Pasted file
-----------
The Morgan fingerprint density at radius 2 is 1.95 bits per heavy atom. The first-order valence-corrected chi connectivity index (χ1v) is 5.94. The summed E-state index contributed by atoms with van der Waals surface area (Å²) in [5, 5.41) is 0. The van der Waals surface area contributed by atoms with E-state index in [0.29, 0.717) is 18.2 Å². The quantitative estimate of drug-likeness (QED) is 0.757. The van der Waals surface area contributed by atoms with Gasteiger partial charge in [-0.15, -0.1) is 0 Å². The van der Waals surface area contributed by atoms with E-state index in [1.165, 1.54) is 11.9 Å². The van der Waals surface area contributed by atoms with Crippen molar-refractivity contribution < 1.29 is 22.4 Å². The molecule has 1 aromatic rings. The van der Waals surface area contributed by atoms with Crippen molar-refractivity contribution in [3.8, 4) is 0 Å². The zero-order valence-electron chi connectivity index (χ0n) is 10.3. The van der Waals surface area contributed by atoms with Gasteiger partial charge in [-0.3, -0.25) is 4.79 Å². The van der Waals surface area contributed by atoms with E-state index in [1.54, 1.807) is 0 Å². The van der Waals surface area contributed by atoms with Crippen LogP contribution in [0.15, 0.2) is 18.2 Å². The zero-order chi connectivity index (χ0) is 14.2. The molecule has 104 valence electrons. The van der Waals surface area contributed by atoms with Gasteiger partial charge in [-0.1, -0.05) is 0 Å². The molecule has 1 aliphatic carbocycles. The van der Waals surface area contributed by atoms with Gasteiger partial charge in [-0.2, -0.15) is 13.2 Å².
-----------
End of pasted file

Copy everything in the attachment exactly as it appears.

The Morgan fingerprint density at radius 2 is 1.95 bits per heavy atom. The first-order valence-corrected chi connectivity index (χ1v) is 5.94. The summed E-state index contributed by atoms with van der Waals surface area (Å²) in [5, 5.41) is 0. The van der Waals surface area contributed by atoms with E-state index in [0.29, 0.717) is 18.2 Å². The quantitative estimate of drug-likeness (QED) is 0.757. The van der Waals surface area contributed by atoms with Gasteiger partial charge in [-0.15, -0.1) is 0 Å². The van der Waals surface area contributed by atoms with E-state index in [1.165, 1.54) is 11.9 Å². The van der Waals surface area contributed by atoms with Crippen molar-refractivity contribution < 1.29 is 22.4 Å². The molecule has 1 aromatic rings. The van der Waals surface area contributed by atoms with Crippen molar-refractivity contribution in [3.8, 4) is 0 Å². The zero-order valence-electron chi connectivity index (χ0n) is 10.3. The van der Waals surface area contributed by atoms with Gasteiger partial charge in [-0.3, -0.25) is 4.79 Å². The van der Waals surface area contributed by atoms with E-state index in [1.54, 1.807) is 0 Å². The van der Waals surface area contributed by atoms with Crippen LogP contribution in [0.15, 0.2) is 18.2 Å². The zero-order chi connectivity index (χ0) is 14.2. The molecule has 104 valence electrons. The van der Waals surface area contributed by atoms with Gasteiger partial charge in [-0.1, -0.05) is 0 Å². The molecule has 1 aliphatic carbocycles. The van der Waals surface area contributed by atoms with Gasteiger partial charge in [-0.2, -0.15) is 13.2 Å².